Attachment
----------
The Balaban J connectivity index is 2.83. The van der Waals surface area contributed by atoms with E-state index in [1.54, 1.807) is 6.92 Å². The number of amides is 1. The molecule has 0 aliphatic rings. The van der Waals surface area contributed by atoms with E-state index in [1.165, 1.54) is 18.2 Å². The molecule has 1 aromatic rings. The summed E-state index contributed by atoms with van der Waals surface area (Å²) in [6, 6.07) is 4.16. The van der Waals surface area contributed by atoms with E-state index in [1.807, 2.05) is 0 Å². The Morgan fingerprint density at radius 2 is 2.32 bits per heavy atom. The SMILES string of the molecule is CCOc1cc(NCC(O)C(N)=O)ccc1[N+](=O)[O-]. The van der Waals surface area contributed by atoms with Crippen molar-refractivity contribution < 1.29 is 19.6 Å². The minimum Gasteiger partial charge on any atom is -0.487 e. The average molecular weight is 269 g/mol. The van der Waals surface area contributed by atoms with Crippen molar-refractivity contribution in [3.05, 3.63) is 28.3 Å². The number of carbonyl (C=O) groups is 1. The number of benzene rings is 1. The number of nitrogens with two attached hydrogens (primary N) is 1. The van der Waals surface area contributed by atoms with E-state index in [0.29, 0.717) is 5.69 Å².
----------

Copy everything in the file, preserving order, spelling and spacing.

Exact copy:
The Balaban J connectivity index is 2.83. The van der Waals surface area contributed by atoms with E-state index in [1.54, 1.807) is 6.92 Å². The number of amides is 1. The molecule has 0 aliphatic rings. The van der Waals surface area contributed by atoms with E-state index in [1.165, 1.54) is 18.2 Å². The molecule has 1 aromatic rings. The summed E-state index contributed by atoms with van der Waals surface area (Å²) in [6, 6.07) is 4.16. The van der Waals surface area contributed by atoms with E-state index in [1.807, 2.05) is 0 Å². The Morgan fingerprint density at radius 2 is 2.32 bits per heavy atom. The SMILES string of the molecule is CCOc1cc(NCC(O)C(N)=O)ccc1[N+](=O)[O-]. The van der Waals surface area contributed by atoms with Crippen molar-refractivity contribution < 1.29 is 19.6 Å². The minimum Gasteiger partial charge on any atom is -0.487 e. The average molecular weight is 269 g/mol. The van der Waals surface area contributed by atoms with Crippen molar-refractivity contribution in [3.05, 3.63) is 28.3 Å². The number of carbonyl (C=O) groups is 1. The number of benzene rings is 1. The number of nitrogens with two attached hydrogens (primary N) is 1. The van der Waals surface area contributed by atoms with E-state index in [0.29, 0.717) is 5.69 Å².